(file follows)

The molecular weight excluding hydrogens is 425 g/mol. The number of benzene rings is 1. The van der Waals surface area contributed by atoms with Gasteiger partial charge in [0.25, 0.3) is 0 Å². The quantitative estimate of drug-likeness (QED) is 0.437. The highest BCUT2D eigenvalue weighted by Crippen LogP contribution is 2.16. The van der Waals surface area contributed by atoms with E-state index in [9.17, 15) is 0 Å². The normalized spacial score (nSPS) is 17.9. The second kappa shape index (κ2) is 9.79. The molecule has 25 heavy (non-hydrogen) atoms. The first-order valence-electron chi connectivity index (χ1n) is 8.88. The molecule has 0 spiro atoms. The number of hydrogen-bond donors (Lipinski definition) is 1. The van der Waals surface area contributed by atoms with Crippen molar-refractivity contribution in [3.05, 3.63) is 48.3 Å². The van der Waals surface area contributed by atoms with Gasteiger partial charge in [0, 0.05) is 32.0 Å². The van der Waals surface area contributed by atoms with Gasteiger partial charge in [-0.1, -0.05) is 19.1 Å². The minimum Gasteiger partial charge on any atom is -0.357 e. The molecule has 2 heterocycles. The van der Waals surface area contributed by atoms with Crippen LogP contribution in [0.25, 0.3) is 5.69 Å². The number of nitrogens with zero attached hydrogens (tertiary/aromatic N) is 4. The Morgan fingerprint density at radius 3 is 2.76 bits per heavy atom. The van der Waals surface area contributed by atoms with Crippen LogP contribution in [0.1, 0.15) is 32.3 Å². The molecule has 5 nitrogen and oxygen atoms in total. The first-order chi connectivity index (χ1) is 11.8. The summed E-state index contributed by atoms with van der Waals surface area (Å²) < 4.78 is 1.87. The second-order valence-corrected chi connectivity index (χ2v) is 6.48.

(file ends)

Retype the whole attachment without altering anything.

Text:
The molecular weight excluding hydrogens is 425 g/mol. The number of benzene rings is 1. The van der Waals surface area contributed by atoms with Gasteiger partial charge in [0.25, 0.3) is 0 Å². The quantitative estimate of drug-likeness (QED) is 0.437. The highest BCUT2D eigenvalue weighted by Crippen LogP contribution is 2.16. The van der Waals surface area contributed by atoms with E-state index in [9.17, 15) is 0 Å². The normalized spacial score (nSPS) is 17.9. The second kappa shape index (κ2) is 9.79. The molecule has 25 heavy (non-hydrogen) atoms. The first-order valence-electron chi connectivity index (χ1n) is 8.88. The molecule has 0 spiro atoms. The number of hydrogen-bond donors (Lipinski definition) is 1. The van der Waals surface area contributed by atoms with Crippen molar-refractivity contribution in [3.05, 3.63) is 48.3 Å². The van der Waals surface area contributed by atoms with Gasteiger partial charge in [0, 0.05) is 32.0 Å². The van der Waals surface area contributed by atoms with Gasteiger partial charge in [-0.1, -0.05) is 19.1 Å². The minimum Gasteiger partial charge on any atom is -0.357 e. The molecule has 2 heterocycles. The van der Waals surface area contributed by atoms with Crippen LogP contribution in [0.25, 0.3) is 5.69 Å². The number of nitrogens with zero attached hydrogens (tertiary/aromatic N) is 4. The Morgan fingerprint density at radius 3 is 2.76 bits per heavy atom. The van der Waals surface area contributed by atoms with Crippen LogP contribution in [0.1, 0.15) is 32.3 Å². The molecule has 5 nitrogen and oxygen atoms in total. The first-order chi connectivity index (χ1) is 11.8. The summed E-state index contributed by atoms with van der Waals surface area (Å²) < 4.78 is 1.87. The second-order valence-corrected chi connectivity index (χ2v) is 6.48.